A few thoughts about La Roux’s new album, Supervision.
- I waited 6 years…: Okay maybe that’s being a little rough, but La Roux (real name Elly Jackson) is a pop artist who is pushing the boundaries on how long it can take to put out a new studio album during the theoretical height of their career. I understand that Jackson does other things, like feature on other artists tracks, make remixes, obviously she needs time to go out and tour, write and record, and between her last album, 2014’s Trouble in Paradise and now, she created her own label. But…6 years, Elly? That’s a long time. That’s a real long time for fans to wait… for an album with only 8 songs. It feels even longer because we waited five years between La Roux’s 2009 debut and Trouble In Paradise.
Just quickly doing the math here – in 11 years as an artist, La Roux has put out 3 actual studio albums (including Supervision), and not including b-sides, that gives us a total of 29 tracks. That’s just straight up unproductive. That’s, on average, making 2 or 3 songs a year for 11 straight years. And if you don’t include the debut, it looks even worse: 17 new songs in the 10 years. Look, I’m not an artist, I don’t claim to be. I can’t sing, I can’t write meaningful lyrics, I don’t perform in front of thousands of people. There’s no pressure for me to succeed. I sit here behind a screen writing about all of it with little consequence, but even I’m starting to think that I could write and produce more songs than La Roux. Daft Punk hasn’t put out an album in 7 years, but you don’t see me complaining about that because they’re Daft Punk. They’ve earned the right to take as much time as they want because they changed music history at least two or three times during their career. Of course, La Roux isn’t Daft Punk in terms of popularity or influence (or let’s be real, sheer talent), so that could be an unfair comparison…and she has written a lot of good songs in the past, but what’s the point of taking this long to release something when….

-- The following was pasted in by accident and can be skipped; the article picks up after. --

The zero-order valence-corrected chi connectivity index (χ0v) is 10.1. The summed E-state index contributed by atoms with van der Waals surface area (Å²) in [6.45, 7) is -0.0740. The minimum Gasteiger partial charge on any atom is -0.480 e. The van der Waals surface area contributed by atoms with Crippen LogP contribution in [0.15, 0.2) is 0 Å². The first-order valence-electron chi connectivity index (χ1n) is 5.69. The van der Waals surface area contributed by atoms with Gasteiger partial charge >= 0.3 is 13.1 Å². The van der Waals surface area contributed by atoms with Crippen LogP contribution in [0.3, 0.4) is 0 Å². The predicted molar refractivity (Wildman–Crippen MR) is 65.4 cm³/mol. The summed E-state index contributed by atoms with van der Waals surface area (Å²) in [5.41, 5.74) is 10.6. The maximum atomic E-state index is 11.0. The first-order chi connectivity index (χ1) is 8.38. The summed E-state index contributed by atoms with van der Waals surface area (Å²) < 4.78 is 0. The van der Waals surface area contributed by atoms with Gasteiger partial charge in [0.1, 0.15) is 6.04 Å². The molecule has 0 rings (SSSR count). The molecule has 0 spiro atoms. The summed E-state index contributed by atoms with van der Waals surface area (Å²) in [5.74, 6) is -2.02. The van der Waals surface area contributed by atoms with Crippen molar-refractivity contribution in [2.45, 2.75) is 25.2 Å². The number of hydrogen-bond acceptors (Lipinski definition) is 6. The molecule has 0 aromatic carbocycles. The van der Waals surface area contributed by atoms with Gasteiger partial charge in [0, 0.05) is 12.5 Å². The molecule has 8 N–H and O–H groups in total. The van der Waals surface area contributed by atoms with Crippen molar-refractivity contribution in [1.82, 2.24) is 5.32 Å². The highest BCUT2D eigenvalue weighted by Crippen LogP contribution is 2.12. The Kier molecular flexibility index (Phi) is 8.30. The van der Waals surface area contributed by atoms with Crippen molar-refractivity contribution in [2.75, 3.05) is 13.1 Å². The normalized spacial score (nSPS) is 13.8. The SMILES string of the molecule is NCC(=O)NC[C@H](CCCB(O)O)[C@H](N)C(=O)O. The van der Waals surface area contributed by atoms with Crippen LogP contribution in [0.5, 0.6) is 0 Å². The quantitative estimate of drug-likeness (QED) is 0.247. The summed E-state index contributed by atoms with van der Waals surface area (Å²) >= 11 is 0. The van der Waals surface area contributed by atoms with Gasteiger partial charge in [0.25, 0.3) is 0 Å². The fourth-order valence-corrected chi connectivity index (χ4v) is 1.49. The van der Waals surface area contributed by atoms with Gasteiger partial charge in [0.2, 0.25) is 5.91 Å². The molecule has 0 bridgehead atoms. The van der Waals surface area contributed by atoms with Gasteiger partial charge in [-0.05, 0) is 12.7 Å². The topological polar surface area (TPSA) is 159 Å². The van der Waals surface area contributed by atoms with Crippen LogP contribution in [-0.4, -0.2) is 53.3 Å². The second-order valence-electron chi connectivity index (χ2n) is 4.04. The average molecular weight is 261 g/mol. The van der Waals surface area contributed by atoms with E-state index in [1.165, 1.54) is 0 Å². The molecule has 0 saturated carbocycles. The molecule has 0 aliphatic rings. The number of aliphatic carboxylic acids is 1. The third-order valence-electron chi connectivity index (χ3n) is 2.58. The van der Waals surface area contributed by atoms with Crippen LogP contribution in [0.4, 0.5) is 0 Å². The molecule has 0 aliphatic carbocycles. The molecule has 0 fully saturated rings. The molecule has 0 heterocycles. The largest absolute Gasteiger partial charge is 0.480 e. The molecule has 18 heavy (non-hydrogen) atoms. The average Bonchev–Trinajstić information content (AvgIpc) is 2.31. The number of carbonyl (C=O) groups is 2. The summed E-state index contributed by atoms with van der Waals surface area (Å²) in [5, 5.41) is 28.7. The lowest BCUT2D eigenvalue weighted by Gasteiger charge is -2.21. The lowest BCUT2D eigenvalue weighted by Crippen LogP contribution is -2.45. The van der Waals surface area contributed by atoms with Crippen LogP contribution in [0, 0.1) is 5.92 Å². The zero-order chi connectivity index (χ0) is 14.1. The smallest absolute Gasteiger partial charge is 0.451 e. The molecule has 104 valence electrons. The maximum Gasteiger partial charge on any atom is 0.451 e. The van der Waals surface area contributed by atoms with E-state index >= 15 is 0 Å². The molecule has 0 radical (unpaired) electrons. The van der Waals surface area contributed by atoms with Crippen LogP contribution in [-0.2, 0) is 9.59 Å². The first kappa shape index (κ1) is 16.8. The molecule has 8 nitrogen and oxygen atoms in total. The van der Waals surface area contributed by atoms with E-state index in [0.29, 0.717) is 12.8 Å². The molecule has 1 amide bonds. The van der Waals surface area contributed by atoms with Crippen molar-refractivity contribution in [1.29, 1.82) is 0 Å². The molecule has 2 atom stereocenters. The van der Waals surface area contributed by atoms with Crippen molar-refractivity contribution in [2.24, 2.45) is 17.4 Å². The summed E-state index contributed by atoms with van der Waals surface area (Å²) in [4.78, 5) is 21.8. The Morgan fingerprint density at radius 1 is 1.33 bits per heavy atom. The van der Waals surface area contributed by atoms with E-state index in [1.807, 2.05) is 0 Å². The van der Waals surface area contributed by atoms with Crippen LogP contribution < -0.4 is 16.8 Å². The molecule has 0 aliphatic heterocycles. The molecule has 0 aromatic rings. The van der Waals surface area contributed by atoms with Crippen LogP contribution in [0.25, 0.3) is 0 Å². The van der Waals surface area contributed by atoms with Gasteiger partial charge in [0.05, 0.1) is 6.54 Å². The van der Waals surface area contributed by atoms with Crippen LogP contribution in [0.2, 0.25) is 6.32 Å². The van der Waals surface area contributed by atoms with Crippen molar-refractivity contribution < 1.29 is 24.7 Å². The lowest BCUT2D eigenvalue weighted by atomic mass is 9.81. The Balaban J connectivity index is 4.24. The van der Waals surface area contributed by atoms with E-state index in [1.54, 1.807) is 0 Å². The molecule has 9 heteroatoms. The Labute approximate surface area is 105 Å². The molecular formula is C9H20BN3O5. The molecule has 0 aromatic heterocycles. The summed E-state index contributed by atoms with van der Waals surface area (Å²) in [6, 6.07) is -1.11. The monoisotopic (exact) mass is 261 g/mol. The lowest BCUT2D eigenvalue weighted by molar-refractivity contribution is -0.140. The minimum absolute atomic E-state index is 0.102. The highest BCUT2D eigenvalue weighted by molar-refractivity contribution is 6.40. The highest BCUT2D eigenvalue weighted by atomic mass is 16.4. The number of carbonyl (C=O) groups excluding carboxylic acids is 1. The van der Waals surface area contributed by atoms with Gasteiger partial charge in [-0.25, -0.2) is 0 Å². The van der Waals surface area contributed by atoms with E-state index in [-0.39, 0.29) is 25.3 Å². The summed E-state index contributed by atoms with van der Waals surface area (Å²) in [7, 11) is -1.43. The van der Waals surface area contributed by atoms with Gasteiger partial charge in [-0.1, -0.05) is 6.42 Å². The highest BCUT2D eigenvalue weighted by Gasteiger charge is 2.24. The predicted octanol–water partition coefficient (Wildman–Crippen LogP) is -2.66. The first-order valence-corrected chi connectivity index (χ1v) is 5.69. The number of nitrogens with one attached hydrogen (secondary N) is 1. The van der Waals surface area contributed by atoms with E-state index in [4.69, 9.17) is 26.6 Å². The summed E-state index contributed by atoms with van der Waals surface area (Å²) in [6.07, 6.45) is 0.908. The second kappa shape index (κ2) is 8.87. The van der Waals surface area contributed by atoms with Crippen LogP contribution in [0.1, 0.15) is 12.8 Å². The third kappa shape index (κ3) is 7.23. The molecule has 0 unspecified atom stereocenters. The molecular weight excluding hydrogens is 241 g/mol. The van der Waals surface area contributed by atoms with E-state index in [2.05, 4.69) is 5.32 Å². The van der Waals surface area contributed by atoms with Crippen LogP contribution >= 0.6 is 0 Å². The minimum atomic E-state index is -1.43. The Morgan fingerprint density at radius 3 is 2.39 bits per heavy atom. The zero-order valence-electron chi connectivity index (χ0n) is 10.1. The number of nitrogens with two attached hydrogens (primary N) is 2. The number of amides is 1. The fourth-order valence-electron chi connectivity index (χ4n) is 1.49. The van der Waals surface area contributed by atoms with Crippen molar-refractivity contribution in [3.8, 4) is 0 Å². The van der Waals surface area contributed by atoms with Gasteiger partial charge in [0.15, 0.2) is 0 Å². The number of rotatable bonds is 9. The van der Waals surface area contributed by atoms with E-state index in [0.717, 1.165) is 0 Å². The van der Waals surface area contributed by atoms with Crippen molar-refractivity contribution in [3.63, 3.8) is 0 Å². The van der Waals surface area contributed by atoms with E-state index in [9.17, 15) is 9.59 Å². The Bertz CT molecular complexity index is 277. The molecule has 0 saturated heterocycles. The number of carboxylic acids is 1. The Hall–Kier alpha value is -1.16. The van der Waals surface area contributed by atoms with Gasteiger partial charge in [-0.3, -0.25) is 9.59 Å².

- And all I got was the same groove: Okay, so: 6 years for 8 songs with a running time of about total 42 minutes – the wait would be worth it, of course, if Supervision took the fun tropical pop of Trouble in Paradise to new, interesting places. But, Supervision doesn’t do that. Supervision finds one groove at one tempo, and stays there.
It’s definitely worth saying that it’s not an objectively bad groove, in fact, it sounds really good on songs like “21st Century,” “International Woman of Leisure,” and even on the long “Everything I Live For.” But, the album stays so stagnant that I personally had a lot of trouble deciphering the songs from one another. It all sorta blends together in a single-flavor blended tropical fruit drink and never expands or takes chances. With each song coming in at a minimum of 4 minutes and change, and the majority being over 5 minutes long, you just become bored of hearing the same thing, even with Elly Jackson doing her best to keep things relatively interesting.
- I am your big brother: Elly, why are you so mad? Why are you glaring straight into my soul on the cover of this album? Yes, it’s the first record you made completely without your former songwriting partner Ben Langmaid, so maybe you’re trying to convey through your blurry stare that this album is yours and yours only, but why do I, as a listener need supervision in the form of you staring at me?
Hopefully it’s not 6 years till the next one.